Anonymous makes its presence felt in Ferguson

Stephon Johnson | 8/14/2014, 10:54 a.m.

While residents in Ferguson, Mo., continue to protest against the police shooting of Michael Brown by taking to the streets, the most well-known online hacker group is working to lift the veil on local law enforcement from afar.

Sunday night, the international hackers group known as Anonymous shut down the city’s website for several hours. “We are watching you very closely,” said an Anonymous member in a video posted on Twitter earlier this week. “If you abuse, harass or harm the protesters in Ferguson, we will take every Web-based asset of your departments and federal agencies offline.”

Tuesday morning, Anonymous upped the ante by posting the home address and phone number of Jon Belmar, the St. Louis Country chief of police, along with photos. On Twitter, Anonymous said this action was a response to Belmar publicly calling their threats “hollow” and a demonstration of what they are capable of. Some of the photos included one of Belmar and his wife, one of his daughter (including a link to her Instagram page) and one of his son lying on a couch with what appears to be a Confederate flag hanging on the wall in the background. But Anonymous eventually backed off Belmar (after threatening to release personal information), deciding that those actions against Belmar’s family would be damaging to the overall movement of justice for Brown.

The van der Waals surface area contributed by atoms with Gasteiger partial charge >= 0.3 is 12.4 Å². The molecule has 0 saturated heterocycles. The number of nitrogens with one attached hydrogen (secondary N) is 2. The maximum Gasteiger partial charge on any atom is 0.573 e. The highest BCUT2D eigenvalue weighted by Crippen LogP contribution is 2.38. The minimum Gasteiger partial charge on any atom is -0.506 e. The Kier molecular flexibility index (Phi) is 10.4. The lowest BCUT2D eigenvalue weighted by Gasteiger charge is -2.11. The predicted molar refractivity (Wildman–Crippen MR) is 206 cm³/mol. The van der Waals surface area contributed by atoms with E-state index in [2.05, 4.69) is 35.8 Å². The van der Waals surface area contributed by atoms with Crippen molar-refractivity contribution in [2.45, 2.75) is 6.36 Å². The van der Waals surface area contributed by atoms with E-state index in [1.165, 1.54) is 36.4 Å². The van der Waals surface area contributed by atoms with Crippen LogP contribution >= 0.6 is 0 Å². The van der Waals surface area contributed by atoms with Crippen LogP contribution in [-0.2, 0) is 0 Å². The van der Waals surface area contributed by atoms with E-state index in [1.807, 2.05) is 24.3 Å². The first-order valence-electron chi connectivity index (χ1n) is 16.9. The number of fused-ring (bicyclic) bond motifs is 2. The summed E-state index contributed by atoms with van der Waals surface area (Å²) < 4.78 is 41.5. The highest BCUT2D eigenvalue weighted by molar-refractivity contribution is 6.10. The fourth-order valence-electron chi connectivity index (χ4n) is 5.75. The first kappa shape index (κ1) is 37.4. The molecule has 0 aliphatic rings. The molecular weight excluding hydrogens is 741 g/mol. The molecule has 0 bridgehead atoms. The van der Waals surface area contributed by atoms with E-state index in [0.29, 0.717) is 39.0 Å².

“We cannot be responsible for jeopardizing the investigation or demoralizing the movement,” said the group on Twitter. But the group wasn’t done. Later Tuesday, the group dropped an email bomb that cluttered the city and police inboxes with junk messages.

After authorities decided against releasing the name of the officer who shot Brown, Anonymous warned that they would hack into police data to find out. As of press time, Anonymous said they were uploading audio of police dispatchers during the time of the shooting.